37. Osipow, S. H. (1983). Theories of career development (2nd ed.). Englewood Cliffs, NJ: Prentice-Hall.Google Scholar
  38. Parsons, F. (1909). Choosing a vocation. Boston, MA: Houghton Mifflin.Google Scholar
  39. Patton, W. (2008). Recent developments in career theories: The influences of constructivism and convergence. In J. Athanasou & R. Van Esbroeck (Eds.), International handbook of career guidance (pp. 133–156). Dordrecht, The Netherlands: Springer.CrossRefGoogle Scholar
  40. Patton, W., & McMahon, M. (1997). Career development in practice: A systems theory perspective. Sydney, NSW, Australia: New Hobsons Press.Google Scholar
  41. Patton, W., & McMahon, M. (1999). Career development and systems theory: A new relationship. Pacific Grove, CA: Brooks/Cole.Google Scholar
  42. Patton, W., & McMahon, M. (2006). Career development and systems theory: Connecting theory and practice. Rotterdam, The Netherlands: Sense Publishers.Google Scholar
  43. Peavy, R. V. (1998). Sociodynamic counselling: A constructivist perspective. Victoria, BC, Canada: Trafford.Google Scholar
  44. Pryor, R. G. L., & Bright, J. E. H. (2011). The chaos theory of careers: A new perspective on working in the twenty-first century. New York, NY: Routledge.Google Scholar
  45. Roberts, K. (2005). Social class, opportunity structures and career guidance. In B. Irving & B. Malik (Eds.), Critical reflections on career education and guidance (pp. 130–142). London, UK: Routledge.CrossRefGoogle Scholar
  46. Ryan, C. W., & Tomlin, J. H. (2010). Infusing systems thinking into career counseling. Journal of Employment Counseling, 47, 79–85.CrossRefGoogle Scholar
  47. Savickas, M. L. (1995). Current theoretical issues in vocational psychology: Convergence, divergence, and schism. In W. B. Walsh & S. H. Osipow (Eds.), Handbook of vocational psychology (pp. 1–34). Mahwah, NJ: Erlbaum.Google Scholar
  48. Savickas, M. L. (2005). The theory and practice of career construction. In S. D. Brown & R. W. Lent (Eds.), Career development and counseling: Putting theory and research to work (pp. 42–70). Hoboken, NJ: Wiley.Google Scholar
  49. Savickas, M. L., & Lent, R. W. (Eds.). (1994). Convergence in career development theories: Implications for science and practice. Palo Alto, CA: CPP Books.Google Scholar
  50. Savickas, M. L., Nota, L., Rossier, J., Dauwalder, J.-P., Duarte, M. E., Guichard, J., … van Vianen, A. E. M. (2009). Life designing: A paradigm for career construction in the 21st century. Journal of Vocational Behavior, 75, 239–250.Google Scholar
  51. Stead, G. B., & Watson, M. B. (Eds.). (2006). Career psychology in the South Africa context (2nd ed., pp. 13–34). Pretoria, South Africa: Van Schaik.Google Scholar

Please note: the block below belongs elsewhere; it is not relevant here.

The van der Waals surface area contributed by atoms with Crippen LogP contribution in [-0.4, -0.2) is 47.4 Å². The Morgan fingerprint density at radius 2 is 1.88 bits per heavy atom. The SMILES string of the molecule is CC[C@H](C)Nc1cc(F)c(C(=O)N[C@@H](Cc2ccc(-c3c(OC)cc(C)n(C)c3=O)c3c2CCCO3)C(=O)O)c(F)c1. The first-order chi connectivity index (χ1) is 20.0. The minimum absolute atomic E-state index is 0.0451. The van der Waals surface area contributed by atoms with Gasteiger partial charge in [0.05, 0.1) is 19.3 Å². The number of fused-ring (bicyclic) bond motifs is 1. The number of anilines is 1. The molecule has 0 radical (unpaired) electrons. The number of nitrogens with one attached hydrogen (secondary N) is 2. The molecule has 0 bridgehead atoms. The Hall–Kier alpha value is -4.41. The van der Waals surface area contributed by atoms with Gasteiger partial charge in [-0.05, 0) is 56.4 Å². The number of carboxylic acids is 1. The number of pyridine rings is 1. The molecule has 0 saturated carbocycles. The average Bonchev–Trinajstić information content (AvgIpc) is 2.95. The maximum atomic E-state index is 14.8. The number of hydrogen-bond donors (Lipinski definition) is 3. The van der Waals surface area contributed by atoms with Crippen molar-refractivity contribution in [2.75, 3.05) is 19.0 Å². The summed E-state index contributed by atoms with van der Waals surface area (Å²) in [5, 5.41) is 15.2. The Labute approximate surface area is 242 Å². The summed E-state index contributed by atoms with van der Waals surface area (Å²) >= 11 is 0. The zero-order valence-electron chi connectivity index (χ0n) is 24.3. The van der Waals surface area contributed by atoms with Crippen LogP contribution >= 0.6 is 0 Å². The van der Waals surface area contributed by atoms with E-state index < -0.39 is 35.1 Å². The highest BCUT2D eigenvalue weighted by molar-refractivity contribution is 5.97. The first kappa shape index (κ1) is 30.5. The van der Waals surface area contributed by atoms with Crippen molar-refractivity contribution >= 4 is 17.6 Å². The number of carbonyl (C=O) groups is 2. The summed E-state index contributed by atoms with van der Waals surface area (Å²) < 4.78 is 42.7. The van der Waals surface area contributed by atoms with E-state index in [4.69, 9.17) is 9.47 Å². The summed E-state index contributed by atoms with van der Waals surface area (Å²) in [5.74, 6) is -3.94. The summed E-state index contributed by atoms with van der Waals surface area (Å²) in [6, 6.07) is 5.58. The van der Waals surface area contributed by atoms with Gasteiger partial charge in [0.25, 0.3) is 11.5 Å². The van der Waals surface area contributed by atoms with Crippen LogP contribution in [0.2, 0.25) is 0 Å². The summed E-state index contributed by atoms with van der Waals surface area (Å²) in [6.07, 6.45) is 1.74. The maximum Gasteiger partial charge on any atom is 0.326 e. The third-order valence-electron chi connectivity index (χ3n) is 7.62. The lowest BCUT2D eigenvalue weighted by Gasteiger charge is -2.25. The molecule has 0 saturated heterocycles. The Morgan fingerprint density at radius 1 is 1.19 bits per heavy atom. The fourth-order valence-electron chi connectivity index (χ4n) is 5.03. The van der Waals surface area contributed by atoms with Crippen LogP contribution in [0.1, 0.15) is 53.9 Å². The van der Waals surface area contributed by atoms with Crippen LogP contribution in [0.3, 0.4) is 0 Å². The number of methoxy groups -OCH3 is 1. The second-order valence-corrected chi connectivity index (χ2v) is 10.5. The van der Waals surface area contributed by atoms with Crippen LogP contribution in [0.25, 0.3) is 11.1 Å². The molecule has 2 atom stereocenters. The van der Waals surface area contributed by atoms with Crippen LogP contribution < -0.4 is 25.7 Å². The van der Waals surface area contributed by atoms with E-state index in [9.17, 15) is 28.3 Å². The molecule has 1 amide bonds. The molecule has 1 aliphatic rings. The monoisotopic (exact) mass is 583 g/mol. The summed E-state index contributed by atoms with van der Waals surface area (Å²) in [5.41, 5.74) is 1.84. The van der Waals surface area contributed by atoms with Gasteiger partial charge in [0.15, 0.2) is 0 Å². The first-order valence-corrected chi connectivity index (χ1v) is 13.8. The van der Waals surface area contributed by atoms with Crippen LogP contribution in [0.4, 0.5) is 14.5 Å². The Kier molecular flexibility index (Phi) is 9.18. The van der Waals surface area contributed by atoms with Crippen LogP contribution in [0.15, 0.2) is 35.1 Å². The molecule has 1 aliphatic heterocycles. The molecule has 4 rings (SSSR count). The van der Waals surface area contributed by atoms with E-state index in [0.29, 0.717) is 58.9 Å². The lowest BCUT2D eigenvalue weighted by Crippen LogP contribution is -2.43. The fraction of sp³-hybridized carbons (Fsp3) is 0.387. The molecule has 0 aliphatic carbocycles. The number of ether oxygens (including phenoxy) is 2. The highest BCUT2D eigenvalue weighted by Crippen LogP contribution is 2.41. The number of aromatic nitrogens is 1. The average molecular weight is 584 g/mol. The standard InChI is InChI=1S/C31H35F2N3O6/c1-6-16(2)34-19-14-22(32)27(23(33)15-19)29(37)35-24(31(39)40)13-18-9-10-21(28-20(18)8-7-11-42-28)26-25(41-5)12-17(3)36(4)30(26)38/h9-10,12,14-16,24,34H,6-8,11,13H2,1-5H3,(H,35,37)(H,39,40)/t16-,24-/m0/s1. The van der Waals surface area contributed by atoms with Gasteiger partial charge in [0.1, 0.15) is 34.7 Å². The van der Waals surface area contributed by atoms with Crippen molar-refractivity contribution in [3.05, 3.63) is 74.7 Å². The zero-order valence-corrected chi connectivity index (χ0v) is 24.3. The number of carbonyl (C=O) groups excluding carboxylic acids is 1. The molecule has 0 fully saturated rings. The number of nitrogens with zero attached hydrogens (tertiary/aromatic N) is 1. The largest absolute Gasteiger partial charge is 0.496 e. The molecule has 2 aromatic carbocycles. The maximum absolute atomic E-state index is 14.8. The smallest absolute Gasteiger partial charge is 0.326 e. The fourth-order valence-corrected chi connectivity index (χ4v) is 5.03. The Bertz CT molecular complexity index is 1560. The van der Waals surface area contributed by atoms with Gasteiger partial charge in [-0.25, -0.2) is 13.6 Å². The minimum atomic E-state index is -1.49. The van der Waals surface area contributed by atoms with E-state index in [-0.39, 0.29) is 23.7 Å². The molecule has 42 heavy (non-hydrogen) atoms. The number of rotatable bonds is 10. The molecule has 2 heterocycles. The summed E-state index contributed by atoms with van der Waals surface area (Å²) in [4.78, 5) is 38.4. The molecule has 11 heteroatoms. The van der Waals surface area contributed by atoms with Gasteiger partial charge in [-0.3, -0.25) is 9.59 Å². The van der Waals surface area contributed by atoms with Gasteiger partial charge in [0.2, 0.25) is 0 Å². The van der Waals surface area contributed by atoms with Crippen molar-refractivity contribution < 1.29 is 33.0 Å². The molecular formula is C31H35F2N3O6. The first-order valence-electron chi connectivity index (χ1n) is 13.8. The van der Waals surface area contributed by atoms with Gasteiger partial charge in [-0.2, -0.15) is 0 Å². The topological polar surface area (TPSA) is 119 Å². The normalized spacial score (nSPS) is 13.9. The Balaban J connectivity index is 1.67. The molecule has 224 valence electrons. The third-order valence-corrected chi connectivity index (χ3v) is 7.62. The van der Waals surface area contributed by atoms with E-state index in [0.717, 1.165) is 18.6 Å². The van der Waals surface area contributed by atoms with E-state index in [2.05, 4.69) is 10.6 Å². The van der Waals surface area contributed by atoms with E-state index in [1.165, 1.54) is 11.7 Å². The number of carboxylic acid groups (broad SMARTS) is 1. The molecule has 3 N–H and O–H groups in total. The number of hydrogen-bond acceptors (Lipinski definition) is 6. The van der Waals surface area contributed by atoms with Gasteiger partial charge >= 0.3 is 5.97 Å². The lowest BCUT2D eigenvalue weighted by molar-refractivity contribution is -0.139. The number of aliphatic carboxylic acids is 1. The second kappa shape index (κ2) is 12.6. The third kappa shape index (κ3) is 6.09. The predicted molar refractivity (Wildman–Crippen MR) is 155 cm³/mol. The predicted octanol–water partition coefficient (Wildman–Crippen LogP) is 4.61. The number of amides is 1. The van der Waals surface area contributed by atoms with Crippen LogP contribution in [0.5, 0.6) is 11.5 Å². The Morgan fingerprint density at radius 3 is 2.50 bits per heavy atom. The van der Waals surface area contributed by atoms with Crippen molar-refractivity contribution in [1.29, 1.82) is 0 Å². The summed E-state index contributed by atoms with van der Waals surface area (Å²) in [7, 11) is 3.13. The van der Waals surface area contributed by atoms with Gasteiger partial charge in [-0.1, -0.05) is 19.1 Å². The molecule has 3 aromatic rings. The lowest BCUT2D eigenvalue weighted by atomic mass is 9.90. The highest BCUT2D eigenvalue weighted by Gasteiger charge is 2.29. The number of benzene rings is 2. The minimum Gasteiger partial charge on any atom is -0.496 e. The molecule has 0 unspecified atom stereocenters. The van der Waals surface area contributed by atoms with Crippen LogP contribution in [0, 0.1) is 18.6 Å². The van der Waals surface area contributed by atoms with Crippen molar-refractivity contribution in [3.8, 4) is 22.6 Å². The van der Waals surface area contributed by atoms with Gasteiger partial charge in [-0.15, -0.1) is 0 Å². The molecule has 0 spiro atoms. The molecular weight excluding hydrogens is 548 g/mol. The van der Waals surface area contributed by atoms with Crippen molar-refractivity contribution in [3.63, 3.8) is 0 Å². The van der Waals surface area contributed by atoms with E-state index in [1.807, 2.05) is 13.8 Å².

52. Super, D. E. (1953). A theory of vocational development. American Psychologist, 8, 185–190.CrossRefGoogle Scholar
  53. Super, D. E. (1957). The psychology of careers. New York, NY: Harper and Row.Google Scholar
  54. Super, D. E. (1992). Toward a comprehensive theory of career development. In D. H. Montross & C. J. Shinkman (Eds.), Career development: Theory and practice (pp. 35–64). Springfield, IL: Charles Thomas.Google Scholar
  55. Szymanski, E. M., & Hershenson, D. B. (1997). Career development of people with disabilities: An ecological model. In R. M. Parker & E. M. Szymanski (Eds.), Rehabilitation counseling: Basics and beyond (3rd ed., pp. 327–378). Austin, TX: Pro-Ed.Google Scholar
  56. Van Esbroeck, R. (2008). Career guidance in a global world. In J. A. Athanasou & R. Van Esbroeck (Eds.), International handbook of career guidance (pp. 23–44). Dordrecht, The Netherlands: Springer.CrossRefGoogle Scholar
  57. von Bertalanffy, L. (1934). Modern theories of development. UK: Oxford University Press. (German original: von Bertalanffy, L. (1928). Kritische Theorie der Formbildung. Berlin: Borntraeger.)Google Scholar
  58. von Bertalanffy, L. (1968). General system theory. New York, NY: George Braziller.Google Scholar
  59. Vondracek, F. W., & Kawasaki, T. (1995). Toward a comprehensive framework for adult career development theory and intervention. In W. B. Walsh & S. H. Osipow (Eds.), Handbook of vocational psychology (2nd ed., pp. 111–141). Mahwah, NJ: Erlbaum.Google Scholar
  60. Vondracek, F. W., Lerner, R. M., & Schulenberg, J. E. (1986). Career development: A life-span developmental approach. Hillsdale, NJ: Erlbaum.Google Scholar
  61. Watson, M. (2010). Transitioning contexts of career psychology in South Africa. Asian Journal of Counselling, 16(2), 133–148.Google Scholar
  62. Watson, M., & McMahon, M. (2009). Career counseling in South African higher education: Moving forward systemically and qualitatively. South African Journal of Higher Education, 23(3), 470–481.Google Scholar
  63. Watson, M., & McMahon, M. (2014). Making meaning of quantitative assessment in career counseling through a story telling approach. In G. Arulmani, A. J. Bakshi, F. T. L. Leong, & A. G. Watts (Eds.), Handbook of career development. New York, NY: Springer.Google Scholar
  64. Yuen, M. (2011). Understanding Chinese female college studentscareer construction: The use of My System of Career Influences (MSCI) in Hong Kong. (Unpublished manuscript).Google Scholar

Copyright information

© Springer Science+Business Media, LLC 2014

Authors and Affiliations

  1. 1.School of Education, The University of QueenslandBrisbaneAustralia
  2. 2.Department of PsychologyNelson Mandela Metropolitan UniversityPort ElizabethSouth Africa
  3. 3.Faculty of Education, Queensland University of TechnologyBrisbaneAustralia

Personalised recommendations